Pear Therapeutics has submitted an application to the US Food and Drug Administration (FDA) for marketing approval of its new product, Somryst.
Somryst has been designed to help treat chronic insomnia and depression in adults. Pear noted that more than 30 million adults suffer from chronic insomnia, and depression is the most common co-occurring condition.
The new digital therapeutic is meant to provide patients with personalised neurobehavioral interventions, including Cognitive Behavioral Therapy for insomnia (CBTi).
It also delivers sleep restriction via learning algorithms to mitigate insomnia severity and depression symptoms.
Pear Therapeutics president and CEO Corey McCann said: “Prescription digital therapeutics are a new treatment class that use software applications to directly treat serious disease.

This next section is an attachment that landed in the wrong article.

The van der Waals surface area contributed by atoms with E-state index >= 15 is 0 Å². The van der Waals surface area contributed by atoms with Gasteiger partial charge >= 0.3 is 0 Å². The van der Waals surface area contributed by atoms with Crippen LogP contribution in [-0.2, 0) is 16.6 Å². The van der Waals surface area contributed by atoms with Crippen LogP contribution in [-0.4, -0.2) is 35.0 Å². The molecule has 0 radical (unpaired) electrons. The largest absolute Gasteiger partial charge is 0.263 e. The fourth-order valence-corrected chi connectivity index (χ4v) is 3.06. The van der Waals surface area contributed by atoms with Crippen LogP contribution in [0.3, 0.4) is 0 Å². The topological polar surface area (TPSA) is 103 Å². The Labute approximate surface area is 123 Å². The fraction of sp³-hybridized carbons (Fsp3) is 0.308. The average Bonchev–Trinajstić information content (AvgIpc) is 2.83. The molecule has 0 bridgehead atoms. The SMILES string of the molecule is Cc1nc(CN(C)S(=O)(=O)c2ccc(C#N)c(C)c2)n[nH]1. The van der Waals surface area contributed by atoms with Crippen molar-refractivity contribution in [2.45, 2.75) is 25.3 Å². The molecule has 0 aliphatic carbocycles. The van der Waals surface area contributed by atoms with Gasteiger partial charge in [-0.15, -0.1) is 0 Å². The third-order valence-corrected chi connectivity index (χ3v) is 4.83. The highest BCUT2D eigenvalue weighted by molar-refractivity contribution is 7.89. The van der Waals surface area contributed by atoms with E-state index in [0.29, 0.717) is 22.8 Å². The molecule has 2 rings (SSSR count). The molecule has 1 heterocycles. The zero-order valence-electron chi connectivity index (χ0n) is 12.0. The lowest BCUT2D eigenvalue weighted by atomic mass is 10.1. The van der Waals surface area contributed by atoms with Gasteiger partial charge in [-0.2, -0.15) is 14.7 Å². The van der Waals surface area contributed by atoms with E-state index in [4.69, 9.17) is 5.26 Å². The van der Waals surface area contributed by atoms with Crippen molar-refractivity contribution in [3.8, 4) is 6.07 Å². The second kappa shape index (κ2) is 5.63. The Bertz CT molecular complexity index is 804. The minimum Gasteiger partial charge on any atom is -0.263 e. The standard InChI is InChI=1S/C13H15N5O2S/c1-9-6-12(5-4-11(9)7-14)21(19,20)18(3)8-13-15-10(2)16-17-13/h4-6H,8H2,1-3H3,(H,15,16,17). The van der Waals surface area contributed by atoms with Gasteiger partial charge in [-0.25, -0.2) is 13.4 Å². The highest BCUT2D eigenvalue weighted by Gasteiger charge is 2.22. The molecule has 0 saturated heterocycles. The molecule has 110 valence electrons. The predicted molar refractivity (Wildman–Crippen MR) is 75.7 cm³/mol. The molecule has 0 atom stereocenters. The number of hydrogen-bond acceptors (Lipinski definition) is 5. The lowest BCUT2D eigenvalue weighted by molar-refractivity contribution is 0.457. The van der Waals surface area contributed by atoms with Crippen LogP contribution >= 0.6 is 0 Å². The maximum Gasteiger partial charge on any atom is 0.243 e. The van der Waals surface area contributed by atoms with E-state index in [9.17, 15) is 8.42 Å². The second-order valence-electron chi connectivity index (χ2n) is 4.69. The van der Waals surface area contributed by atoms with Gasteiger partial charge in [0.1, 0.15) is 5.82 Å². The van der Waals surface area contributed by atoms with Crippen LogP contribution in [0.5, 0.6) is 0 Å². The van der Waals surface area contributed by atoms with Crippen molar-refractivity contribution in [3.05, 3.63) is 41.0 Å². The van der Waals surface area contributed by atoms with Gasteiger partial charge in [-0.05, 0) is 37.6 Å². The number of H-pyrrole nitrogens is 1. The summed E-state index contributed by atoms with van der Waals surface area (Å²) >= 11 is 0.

“PDTs are designed to deliver evidence-based treatment anytime, anywhere, while also providing clinicians with real-time data on patient progress.”
The FDA filing includes data from two randomised, controlled clinical trials that studied Somryst’s effectiveness in more than 1,400 chronic insomnia patients, including 1,100 who also had depression
Patients with both the conditions received either the PDT or an attention-matched digital placebo, adjuvant to standard care, in a nine-week study.
Participants were examined at baseline, nine weeks, six months, 12 months and 18 months following treatment.
At nine weeks, the patients who received Somryst experienced a decrease in their mean Insomnia Severity Index (ISI) score to 7.27 from baseline of mean 15.92, while the placebo arm had a reduction to 13.17 from 16.23 baseline.
In addition, the PDT group had a reduction in depression severity to a mean score of 3.78 from an 8.03 baseline mean. The mean score decreased to 6.20 from a mean of 7.84 at baseline in control subjects.
It was observed that the clinical improvements were maintained to 18 months post-treatment.
Study data, published in journal Lancet Psychiatry, showed further improvements in anxiety symptoms and suicidal ideation.